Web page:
BALTIMORE -- This could not have been more different from Texas and the scorching heat index on that dry, sticky Sunday at Rangers Ballpark in Arlington. It was more than 30 degrees cooler and the opposing lineup belonged to a last-place opponent.
But that doesn't shrink the importance of Jered Weaver's performance on three days rest in the Angels' 11-2 victory Sunday afternoon. The Angels have their backs against the wall in the American League playoff picture and needed their ace to pitch big to avoid a three-game sweep by the lowly Orioles.
"That's what [manager Mike] Scioscia wanted was to get a pretty good lead so he didn't have to push me that hard," Weaver said.
The win kept the Angels 4 1/2 games behind the Rangers in the division after Texas won in Seattle. The Angels trail the Red Sox by four games in the AL Wild Card race.
It was just the second time Weaver pitched on three days' rest. The first came Aug. 28 of this year at Texas, where he coughed up two leads and unraveled in the seventh, allowing the first three batters to reach base after four pitches. The Rangers tagged him for seven earned runs, and he issued four walks, which tied a season high.
It was also 103 degrees at first pitch, a far cry from the 70 degrees Sunday at Camden Yards. Weaver has never liked pitching in the soupy conditions like that day in Texas.
This wasn't that day.
Not weather-wise nor performance-wise. Weaver allowed just two earned runs on six hits over six innings, with two strikeouts and one walk on 97 pitches.
"It was impressive for him to pitch that well with that amount of rest," Orioles manager Buck Showalter said. "It's not so much the rest as it is pitchers being creatures of habit, and you kind of take them out of that schedule sometimes. He's a warrior."
Weaver was backed by three home runs, including two from shortstop Erick Aybar, the latter of which capped a four-run fourth. It was Aybar's first multi-home run game of his six-year career. His five runs tied the franchise record set by Tim Salmon on April 12, 1998 at Cleveland.
Vernon Wells hit his 22nd homer, a two-run shot in the fourth inning off Orioles starter Alfredo Simon. Aybar entered the game with 22 career home runs but picked a good day to spark a team which needs wins to stay in the playoff chase.
"[It was] a very important win," Aybar said through translator Diego Lopez, the senior video coordinator. "I felt great being able to contribute because it was really a team effort. Eleven runs, it wasn't all my runs."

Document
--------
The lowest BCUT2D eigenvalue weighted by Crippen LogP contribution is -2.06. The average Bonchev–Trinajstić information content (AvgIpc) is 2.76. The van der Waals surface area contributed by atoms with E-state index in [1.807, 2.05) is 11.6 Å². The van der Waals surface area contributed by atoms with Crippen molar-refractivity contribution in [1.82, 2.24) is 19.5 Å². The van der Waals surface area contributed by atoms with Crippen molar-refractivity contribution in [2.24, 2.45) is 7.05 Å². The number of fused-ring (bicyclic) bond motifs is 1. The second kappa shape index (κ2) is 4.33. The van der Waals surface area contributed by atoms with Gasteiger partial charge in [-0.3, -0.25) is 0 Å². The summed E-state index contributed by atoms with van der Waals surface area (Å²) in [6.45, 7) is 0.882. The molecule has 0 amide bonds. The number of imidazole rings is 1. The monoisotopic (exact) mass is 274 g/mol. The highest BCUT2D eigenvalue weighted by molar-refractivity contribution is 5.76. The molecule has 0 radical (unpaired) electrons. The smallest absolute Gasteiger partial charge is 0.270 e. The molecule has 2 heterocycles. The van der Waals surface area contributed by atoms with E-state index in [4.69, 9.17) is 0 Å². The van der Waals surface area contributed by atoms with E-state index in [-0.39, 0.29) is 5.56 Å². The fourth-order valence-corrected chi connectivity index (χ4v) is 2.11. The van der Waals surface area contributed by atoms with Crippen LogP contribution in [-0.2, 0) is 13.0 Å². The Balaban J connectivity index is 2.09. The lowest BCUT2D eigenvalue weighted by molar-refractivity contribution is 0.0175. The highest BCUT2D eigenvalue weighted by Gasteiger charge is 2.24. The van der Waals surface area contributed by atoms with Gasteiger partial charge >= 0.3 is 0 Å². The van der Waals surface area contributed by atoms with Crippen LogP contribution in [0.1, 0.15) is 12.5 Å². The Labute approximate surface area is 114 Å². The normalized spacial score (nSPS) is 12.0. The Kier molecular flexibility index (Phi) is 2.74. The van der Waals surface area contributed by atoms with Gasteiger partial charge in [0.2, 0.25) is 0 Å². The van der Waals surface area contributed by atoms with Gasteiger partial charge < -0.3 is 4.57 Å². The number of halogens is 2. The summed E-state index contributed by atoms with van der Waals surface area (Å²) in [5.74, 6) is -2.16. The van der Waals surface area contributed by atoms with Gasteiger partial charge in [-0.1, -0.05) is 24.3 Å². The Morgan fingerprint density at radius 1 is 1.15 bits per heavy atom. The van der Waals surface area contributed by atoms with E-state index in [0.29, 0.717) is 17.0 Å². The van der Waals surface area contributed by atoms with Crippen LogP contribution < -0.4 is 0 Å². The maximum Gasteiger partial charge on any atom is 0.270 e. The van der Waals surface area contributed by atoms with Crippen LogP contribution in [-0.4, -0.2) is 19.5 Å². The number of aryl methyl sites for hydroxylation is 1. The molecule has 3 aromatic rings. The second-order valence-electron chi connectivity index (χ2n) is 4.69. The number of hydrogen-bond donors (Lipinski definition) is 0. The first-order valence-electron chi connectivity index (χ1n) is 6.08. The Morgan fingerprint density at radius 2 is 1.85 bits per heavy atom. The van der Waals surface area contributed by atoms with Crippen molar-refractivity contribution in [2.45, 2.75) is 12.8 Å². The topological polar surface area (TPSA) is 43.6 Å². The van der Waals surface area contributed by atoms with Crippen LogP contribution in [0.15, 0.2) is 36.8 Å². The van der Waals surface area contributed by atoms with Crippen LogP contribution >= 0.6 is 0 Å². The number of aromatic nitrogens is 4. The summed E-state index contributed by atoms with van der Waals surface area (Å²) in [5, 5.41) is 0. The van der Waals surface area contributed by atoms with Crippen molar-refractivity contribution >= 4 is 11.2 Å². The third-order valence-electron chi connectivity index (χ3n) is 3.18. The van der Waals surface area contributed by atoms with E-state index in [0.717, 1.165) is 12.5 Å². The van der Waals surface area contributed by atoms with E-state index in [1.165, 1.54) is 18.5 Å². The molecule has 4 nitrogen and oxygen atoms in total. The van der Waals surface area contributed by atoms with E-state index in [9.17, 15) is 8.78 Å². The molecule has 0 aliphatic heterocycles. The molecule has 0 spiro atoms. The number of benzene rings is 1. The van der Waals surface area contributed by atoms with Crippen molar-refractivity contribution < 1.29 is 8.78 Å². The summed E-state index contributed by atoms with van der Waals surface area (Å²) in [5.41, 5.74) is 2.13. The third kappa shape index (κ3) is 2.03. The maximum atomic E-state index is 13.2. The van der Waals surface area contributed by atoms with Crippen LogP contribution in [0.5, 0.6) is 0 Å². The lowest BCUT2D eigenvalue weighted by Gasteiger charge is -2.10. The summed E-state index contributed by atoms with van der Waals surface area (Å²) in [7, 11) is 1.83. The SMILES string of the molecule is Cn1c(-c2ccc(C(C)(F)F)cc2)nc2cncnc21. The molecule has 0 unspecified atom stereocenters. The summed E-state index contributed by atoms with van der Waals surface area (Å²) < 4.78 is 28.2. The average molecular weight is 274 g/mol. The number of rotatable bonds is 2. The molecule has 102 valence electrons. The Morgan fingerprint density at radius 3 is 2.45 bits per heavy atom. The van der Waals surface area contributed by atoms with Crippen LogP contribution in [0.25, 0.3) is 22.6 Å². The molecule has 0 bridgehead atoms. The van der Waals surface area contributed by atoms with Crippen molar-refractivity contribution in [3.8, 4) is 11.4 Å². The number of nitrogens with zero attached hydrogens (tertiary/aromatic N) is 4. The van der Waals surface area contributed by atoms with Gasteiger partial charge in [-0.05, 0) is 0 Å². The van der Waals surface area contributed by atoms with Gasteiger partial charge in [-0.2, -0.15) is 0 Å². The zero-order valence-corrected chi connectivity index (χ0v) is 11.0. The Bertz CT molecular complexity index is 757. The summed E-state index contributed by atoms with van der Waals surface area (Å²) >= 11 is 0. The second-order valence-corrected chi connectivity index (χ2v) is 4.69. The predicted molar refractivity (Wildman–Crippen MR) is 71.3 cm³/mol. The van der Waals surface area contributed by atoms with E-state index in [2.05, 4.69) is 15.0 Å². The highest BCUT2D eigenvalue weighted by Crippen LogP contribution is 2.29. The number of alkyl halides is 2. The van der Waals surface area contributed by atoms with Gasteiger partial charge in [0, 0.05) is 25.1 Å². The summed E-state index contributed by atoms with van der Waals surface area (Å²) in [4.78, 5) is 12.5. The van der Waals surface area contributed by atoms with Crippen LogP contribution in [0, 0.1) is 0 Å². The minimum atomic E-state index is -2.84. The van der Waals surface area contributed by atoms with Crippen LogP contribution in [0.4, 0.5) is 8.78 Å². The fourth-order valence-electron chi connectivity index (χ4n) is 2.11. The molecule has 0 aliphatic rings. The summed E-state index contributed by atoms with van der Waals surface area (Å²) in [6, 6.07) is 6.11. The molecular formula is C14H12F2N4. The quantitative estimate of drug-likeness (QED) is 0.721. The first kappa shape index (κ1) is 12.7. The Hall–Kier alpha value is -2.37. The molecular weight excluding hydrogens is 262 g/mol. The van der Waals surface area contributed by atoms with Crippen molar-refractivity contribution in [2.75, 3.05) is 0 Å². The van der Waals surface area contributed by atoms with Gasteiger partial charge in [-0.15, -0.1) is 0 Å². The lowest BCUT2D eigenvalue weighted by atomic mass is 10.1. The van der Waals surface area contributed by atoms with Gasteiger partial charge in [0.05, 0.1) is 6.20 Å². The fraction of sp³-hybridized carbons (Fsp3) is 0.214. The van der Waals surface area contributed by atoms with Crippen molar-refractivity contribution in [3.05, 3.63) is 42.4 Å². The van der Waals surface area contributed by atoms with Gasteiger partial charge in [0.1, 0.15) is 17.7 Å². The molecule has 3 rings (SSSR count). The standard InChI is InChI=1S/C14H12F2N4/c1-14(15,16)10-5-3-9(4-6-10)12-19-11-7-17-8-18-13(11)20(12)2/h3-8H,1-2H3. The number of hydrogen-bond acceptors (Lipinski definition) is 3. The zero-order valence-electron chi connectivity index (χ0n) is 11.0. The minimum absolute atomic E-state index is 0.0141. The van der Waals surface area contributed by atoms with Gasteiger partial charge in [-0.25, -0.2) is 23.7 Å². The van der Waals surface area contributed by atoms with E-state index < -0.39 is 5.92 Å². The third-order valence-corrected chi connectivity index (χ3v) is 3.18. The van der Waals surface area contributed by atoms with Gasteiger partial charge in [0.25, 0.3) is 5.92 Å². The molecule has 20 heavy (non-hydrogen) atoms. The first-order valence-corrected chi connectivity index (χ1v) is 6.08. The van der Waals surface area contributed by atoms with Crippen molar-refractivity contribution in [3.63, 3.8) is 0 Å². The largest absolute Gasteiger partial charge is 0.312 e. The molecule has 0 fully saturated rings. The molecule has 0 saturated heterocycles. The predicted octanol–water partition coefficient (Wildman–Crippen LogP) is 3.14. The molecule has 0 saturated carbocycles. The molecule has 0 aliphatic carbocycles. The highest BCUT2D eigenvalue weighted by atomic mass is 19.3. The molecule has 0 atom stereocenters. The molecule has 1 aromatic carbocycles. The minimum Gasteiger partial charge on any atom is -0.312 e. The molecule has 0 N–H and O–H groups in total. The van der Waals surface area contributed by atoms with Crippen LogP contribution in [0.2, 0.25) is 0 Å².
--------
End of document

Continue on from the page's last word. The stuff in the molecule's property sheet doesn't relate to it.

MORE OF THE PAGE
A scary moment occurred with two out in the sixth, when catcher Jeff Mathis was hit in the head by Orioles reliever Brad Bergesen. As Mathis collapsed to the ground, Bergesen couldn't watch, bending over and cupping his hand around the back of his head.
Home plate umpire Laz Diaz had issued a warning to both benches in the first inning after Simon hit first baseman Mark Trumbo in the back with a pitch. Simon threw high and inside on the previous batter, Torii Hunter, as well.
This came one day after Angels starter Ervin Santana hit Baltimore first baseman Mark Reynolds in the head during the third inning of Saturday night's game. Reynolds, who had hit a three-run home run to cap a five-run first inning, said Santana intentionally threw at him.
Bergesen, clearly remorseful of what happened, was not ejected.
"I really don't think he was trying to [hit Mathis], to be honest with you," Scioscia said. "When a guy gets hit in the head usually there's action taken from an umpire after warning, and Laz Diaz said he didn't think there was intent."
It was Scioscia's intention to pitch Weaver on three days rest to ensure a maximum of three more starts before the end of the season, the last of which would come in the regular season finale against the Rangers.
If the Angels stay in the playoff race, it could mean Weaver pitching at home on the last day of the season with the division title at stake and a chance for 20 wins.
It would be a dream finish. But there is much still to play out as this team heads north to Toronto.
Nate Mink is an associate reporter for MLB.com. This story was not subject to the approval of Major League Baseball or its clubs.